What are they?
Employers want to know how candidates would handle real-life situations and they want real-life examples to prove it.
This type of interview is known as a ‘structured’ interview. Rather than a conversation-style meeting, you will be asked targeted questions to assess a specific skill or quality the company are looking for. You could be asked
to give an example of something you’ve done, or be given a hypothetical situation and asked how you would respond.
These questions can take several forms, but in general they will go something along the lines of…
Why are they used?
These types of interviews are useful when hiring graduates who have little or no industry experience - but they are also increasingly being used for more experienced candidates.
For an employer, there are several advantages to this style of interview:
- It can give a good indication of your style of working
- It shows how you would behave in certain situations
- It allows interviewers to ensure that what you say on your CV is true, by asking you to give examples.
- It gives the employer an idea of whether you’ll fit into the company’s culture
- The employer can focus on one specific skill at a time
How do you answer them?
The most important thing when it comes to competency based interview questions is knowing how to answer them. The most popular way is the STAR method. This is an excellent way to ensure your answers are focused and to the point.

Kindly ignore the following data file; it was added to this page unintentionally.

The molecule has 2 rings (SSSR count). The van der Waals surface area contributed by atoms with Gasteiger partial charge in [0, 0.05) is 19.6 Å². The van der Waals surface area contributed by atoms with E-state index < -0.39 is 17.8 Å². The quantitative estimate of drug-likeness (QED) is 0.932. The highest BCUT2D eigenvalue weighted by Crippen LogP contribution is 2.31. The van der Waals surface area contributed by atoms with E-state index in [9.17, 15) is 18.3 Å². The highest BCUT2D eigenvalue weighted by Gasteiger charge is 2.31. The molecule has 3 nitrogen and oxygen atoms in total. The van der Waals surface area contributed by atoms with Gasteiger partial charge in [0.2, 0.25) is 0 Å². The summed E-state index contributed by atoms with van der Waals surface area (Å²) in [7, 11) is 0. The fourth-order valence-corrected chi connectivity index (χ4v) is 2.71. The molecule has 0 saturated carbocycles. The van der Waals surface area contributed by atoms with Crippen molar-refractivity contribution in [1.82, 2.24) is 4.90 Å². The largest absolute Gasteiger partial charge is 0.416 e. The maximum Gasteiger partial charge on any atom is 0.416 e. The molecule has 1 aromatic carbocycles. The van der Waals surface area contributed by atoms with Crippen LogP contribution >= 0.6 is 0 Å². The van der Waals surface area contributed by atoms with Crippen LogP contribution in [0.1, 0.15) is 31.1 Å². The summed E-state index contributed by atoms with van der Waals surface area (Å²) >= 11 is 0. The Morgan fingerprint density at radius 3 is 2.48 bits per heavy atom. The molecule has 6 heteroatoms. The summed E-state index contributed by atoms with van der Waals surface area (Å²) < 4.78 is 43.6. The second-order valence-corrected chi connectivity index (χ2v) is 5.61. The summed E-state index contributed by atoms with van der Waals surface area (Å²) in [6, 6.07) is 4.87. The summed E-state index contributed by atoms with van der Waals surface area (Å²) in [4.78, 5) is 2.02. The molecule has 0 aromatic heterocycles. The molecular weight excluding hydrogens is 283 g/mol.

Competency based questions are looking for you to demonstrate that you have a particular skill, so make sure you keep that in mind throughout the process! There are a few ways you can prepare for the questions you might get asked…
1. Look at the person specification…
The qualities they are looking for in a successful candidate will most likely appear in the job description. If they ask for ‘good communication skills’ make sure you have examples of when you used your communication skills to resolve an issue or achieve a goal. Remember, these don’t all have to be work-related. You can use examples from your education or personal life too.
2. Look at your CV…
Make sure you are well acquainted with your CV, and can use examples from it to demonstrate your skills. This will not only back up what the interviewer has already seen, but will draw their attention back to your previous experience.
3. Be prepared…
Once you have examples of the qualities you think the employer is looking for, make sure you have answers prepared so you don’t get flustered when it comes to interview. Jot down possible answers using the STAR method and rehearse them so you can be clear and concise.